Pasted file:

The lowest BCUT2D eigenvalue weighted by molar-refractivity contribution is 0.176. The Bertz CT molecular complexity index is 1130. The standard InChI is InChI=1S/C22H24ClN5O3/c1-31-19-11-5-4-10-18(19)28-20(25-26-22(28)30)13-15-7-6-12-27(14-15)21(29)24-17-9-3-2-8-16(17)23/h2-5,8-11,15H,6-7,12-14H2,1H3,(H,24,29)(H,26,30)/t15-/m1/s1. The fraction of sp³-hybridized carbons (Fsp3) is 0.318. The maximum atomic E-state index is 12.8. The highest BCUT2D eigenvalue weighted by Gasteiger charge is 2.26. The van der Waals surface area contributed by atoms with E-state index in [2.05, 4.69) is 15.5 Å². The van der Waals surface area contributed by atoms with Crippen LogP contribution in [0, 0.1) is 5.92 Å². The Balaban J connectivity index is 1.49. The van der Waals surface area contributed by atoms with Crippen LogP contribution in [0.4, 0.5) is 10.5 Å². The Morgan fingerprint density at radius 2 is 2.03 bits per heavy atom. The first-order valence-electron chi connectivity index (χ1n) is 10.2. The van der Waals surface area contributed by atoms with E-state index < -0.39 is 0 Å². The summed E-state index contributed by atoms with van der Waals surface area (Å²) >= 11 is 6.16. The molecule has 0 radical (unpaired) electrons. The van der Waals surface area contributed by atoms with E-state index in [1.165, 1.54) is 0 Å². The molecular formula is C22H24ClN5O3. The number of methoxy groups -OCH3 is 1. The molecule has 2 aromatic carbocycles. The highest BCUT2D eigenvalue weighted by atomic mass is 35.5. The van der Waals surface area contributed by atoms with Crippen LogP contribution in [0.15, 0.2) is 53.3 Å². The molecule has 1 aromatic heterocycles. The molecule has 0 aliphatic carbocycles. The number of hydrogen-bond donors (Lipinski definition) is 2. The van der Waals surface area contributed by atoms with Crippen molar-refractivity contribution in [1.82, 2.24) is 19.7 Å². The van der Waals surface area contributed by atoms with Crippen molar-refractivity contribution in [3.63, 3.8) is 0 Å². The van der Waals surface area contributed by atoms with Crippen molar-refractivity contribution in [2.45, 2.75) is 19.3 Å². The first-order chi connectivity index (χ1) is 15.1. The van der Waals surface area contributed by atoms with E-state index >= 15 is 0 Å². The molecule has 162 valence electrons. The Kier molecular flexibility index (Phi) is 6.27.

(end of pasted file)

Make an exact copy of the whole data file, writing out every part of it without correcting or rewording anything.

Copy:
The lowest BCUT2D eigenvalue weighted by molar-refractivity contribution is 0.176. The Bertz CT molecular complexity index is 1130. The standard InChI is InChI=1S/C22H24ClN5O3/c1-31-19-11-5-4-10-18(19)28-20(25-26-22(28)30)13-15-7-6-12-27(14-15)21(29)24-17-9-3-2-8-16(17)23/h2-5,8-11,15H,6-7,12-14H2,1H3,(H,24,29)(H,26,30)/t15-/m1/s1. The fraction of sp³-hybridized carbons (Fsp3) is 0.318. The maximum atomic E-state index is 12.8. The highest BCUT2D eigenvalue weighted by Gasteiger charge is 2.26. The van der Waals surface area contributed by atoms with E-state index in [2.05, 4.69) is 15.5 Å². The van der Waals surface area contributed by atoms with Crippen LogP contribution in [0, 0.1) is 5.92 Å². The Balaban J connectivity index is 1.49. The van der Waals surface area contributed by atoms with Crippen LogP contribution in [0.4, 0.5) is 10.5 Å². The Morgan fingerprint density at radius 2 is 2.03 bits per heavy atom. The first-order valence-electron chi connectivity index (χ1n) is 10.2. The van der Waals surface area contributed by atoms with E-state index < -0.39 is 0 Å². The summed E-state index contributed by atoms with van der Waals surface area (Å²) >= 11 is 6.16. The molecule has 0 radical (unpaired) electrons. The van der Waals surface area contributed by atoms with E-state index in [1.165, 1.54) is 0 Å². The molecular formula is C22H24ClN5O3. The number of methoxy groups -OCH3 is 1. The molecule has 2 aromatic carbocycles. The highest BCUT2D eigenvalue weighted by atomic mass is 35.5. The van der Waals surface area contributed by atoms with Crippen LogP contribution in [0.15, 0.2) is 53.3 Å². The molecule has 1 aromatic heterocycles. The molecule has 0 aliphatic carbocycles. The number of hydrogen-bond donors (Lipinski definition) is 2. The van der Waals surface area contributed by atoms with Crippen molar-refractivity contribution in [1.82, 2.24) is 19.7 Å². The van der Waals surface area contributed by atoms with Crippen molar-refractivity contribution in [3.63, 3.8) is 0 Å². The van der Waals surface area contributed by atoms with Crippen molar-refractivity contribution in [2.45, 2.75) is 19.3 Å². The first-order chi connectivity index (χ1) is 15.1. The van der Waals surface area contributed by atoms with E-state index >= 15 is 0 Å². The molecule has 162 valence electrons. The Kier molecular flexibility index (Phi) is 6.27.